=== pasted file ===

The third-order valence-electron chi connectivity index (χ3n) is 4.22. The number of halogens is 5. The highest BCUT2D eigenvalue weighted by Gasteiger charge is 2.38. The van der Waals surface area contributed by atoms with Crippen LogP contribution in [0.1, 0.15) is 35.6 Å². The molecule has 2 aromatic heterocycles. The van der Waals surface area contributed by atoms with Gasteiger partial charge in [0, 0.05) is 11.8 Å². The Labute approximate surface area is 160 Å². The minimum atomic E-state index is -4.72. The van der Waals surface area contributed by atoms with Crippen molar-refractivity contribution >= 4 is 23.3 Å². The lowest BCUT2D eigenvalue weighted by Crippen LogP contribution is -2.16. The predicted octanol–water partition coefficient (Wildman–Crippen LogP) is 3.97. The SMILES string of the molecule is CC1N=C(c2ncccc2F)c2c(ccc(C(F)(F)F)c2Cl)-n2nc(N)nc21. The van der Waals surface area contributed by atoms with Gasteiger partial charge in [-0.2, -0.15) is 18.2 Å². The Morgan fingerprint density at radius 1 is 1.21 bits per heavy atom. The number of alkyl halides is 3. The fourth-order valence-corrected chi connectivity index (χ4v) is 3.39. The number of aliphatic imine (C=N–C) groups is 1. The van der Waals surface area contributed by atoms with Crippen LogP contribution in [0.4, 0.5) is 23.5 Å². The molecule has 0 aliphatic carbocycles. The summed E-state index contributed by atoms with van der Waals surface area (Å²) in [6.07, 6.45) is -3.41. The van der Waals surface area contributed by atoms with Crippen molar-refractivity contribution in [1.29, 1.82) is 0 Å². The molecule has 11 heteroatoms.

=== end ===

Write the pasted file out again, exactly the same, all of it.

The third-order valence-electron chi connectivity index (χ3n) is 4.22. The number of halogens is 5. The highest BCUT2D eigenvalue weighted by Gasteiger charge is 2.38. The van der Waals surface area contributed by atoms with Crippen LogP contribution in [0.1, 0.15) is 35.6 Å². The molecule has 2 aromatic heterocycles. The van der Waals surface area contributed by atoms with Gasteiger partial charge in [0, 0.05) is 11.8 Å². The Labute approximate surface area is 160 Å². The minimum atomic E-state index is -4.72. The van der Waals surface area contributed by atoms with Crippen molar-refractivity contribution >= 4 is 23.3 Å². The lowest BCUT2D eigenvalue weighted by Crippen LogP contribution is -2.16. The predicted octanol–water partition coefficient (Wildman–Crippen LogP) is 3.97. The SMILES string of the molecule is CC1N=C(c2ncccc2F)c2c(ccc(C(F)(F)F)c2Cl)-n2nc(N)nc21. The van der Waals surface area contributed by atoms with Gasteiger partial charge in [-0.2, -0.15) is 18.2 Å². The Morgan fingerprint density at radius 1 is 1.21 bits per heavy atom. The number of alkyl halides is 3. The fourth-order valence-corrected chi connectivity index (χ4v) is 3.39. The number of aliphatic imine (C=N–C) groups is 1. The van der Waals surface area contributed by atoms with Crippen LogP contribution in [0.4, 0.5) is 23.5 Å². The molecule has 0 aliphatic carbocycles. The summed E-state index contributed by atoms with van der Waals surface area (Å²) in [6.07, 6.45) is -3.41. The van der Waals surface area contributed by atoms with Crippen molar-refractivity contribution in [1.29, 1.82) is 0 Å². The molecule has 11 heteroatoms.